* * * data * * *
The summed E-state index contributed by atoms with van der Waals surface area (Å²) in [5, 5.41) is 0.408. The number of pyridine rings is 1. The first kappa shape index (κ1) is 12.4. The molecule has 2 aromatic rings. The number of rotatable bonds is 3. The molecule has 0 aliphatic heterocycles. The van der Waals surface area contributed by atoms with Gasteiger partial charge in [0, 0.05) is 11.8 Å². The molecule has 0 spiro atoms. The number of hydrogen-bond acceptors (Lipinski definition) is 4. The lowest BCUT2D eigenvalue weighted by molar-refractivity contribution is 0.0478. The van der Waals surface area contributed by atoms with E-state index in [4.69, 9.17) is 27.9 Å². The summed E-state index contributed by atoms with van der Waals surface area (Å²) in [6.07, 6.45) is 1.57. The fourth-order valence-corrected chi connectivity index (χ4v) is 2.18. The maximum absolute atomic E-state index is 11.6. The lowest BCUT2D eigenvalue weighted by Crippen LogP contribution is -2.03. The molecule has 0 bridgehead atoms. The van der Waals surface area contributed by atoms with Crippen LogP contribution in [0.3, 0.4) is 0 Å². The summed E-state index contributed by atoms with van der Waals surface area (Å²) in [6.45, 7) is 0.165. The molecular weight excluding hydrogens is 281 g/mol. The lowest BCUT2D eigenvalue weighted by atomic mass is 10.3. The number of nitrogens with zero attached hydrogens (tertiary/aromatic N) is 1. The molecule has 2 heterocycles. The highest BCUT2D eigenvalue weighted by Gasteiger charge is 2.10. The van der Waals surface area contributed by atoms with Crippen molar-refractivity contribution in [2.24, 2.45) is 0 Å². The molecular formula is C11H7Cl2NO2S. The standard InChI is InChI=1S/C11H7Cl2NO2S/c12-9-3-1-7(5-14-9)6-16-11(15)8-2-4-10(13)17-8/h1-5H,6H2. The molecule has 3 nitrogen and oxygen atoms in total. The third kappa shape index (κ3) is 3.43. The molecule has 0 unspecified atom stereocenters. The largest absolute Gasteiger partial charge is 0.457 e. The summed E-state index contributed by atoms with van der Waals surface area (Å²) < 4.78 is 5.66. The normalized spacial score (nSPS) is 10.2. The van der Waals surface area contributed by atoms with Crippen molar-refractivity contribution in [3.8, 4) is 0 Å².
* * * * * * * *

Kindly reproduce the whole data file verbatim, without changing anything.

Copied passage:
The summed E-state index contributed by atoms with van der Waals surface area (Å²) in [5, 5.41) is 0.408. The number of pyridine rings is 1. The first kappa shape index (κ1) is 12.4. The molecule has 2 aromatic rings. The number of rotatable bonds is 3. The molecule has 0 aliphatic heterocycles. The van der Waals surface area contributed by atoms with Gasteiger partial charge in [0, 0.05) is 11.8 Å². The molecule has 0 spiro atoms. The number of hydrogen-bond acceptors (Lipinski definition) is 4. The lowest BCUT2D eigenvalue weighted by molar-refractivity contribution is 0.0478. The van der Waals surface area contributed by atoms with E-state index in [4.69, 9.17) is 27.9 Å². The summed E-state index contributed by atoms with van der Waals surface area (Å²) in [6.07, 6.45) is 1.57. The fourth-order valence-corrected chi connectivity index (χ4v) is 2.18. The maximum absolute atomic E-state index is 11.6. The lowest BCUT2D eigenvalue weighted by Crippen LogP contribution is -2.03. The molecule has 0 bridgehead atoms. The van der Waals surface area contributed by atoms with Crippen LogP contribution in [0.3, 0.4) is 0 Å². The summed E-state index contributed by atoms with van der Waals surface area (Å²) in [6.45, 7) is 0.165. The molecular weight excluding hydrogens is 281 g/mol. The lowest BCUT2D eigenvalue weighted by atomic mass is 10.3. The number of nitrogens with zero attached hydrogens (tertiary/aromatic N) is 1. The molecule has 2 heterocycles. The highest BCUT2D eigenvalue weighted by Gasteiger charge is 2.10. The van der Waals surface area contributed by atoms with Crippen molar-refractivity contribution in [2.24, 2.45) is 0 Å². The molecular formula is C11H7Cl2NO2S. The standard InChI is InChI=1S/C11H7Cl2NO2S/c12-9-3-1-7(5-14-9)6-16-11(15)8-2-4-10(13)17-8/h1-5H,6H2. The molecule has 3 nitrogen and oxygen atoms in total. The third kappa shape index (κ3) is 3.43. The molecule has 0 unspecified atom stereocenters. The largest absolute Gasteiger partial charge is 0.457 e. The summed E-state index contributed by atoms with van der Waals surface area (Å²) < 4.78 is 5.66. The normalized spacial score (nSPS) is 10.2. The van der Waals surface area contributed by atoms with Crippen molar-refractivity contribution in [3.8, 4) is 0 Å².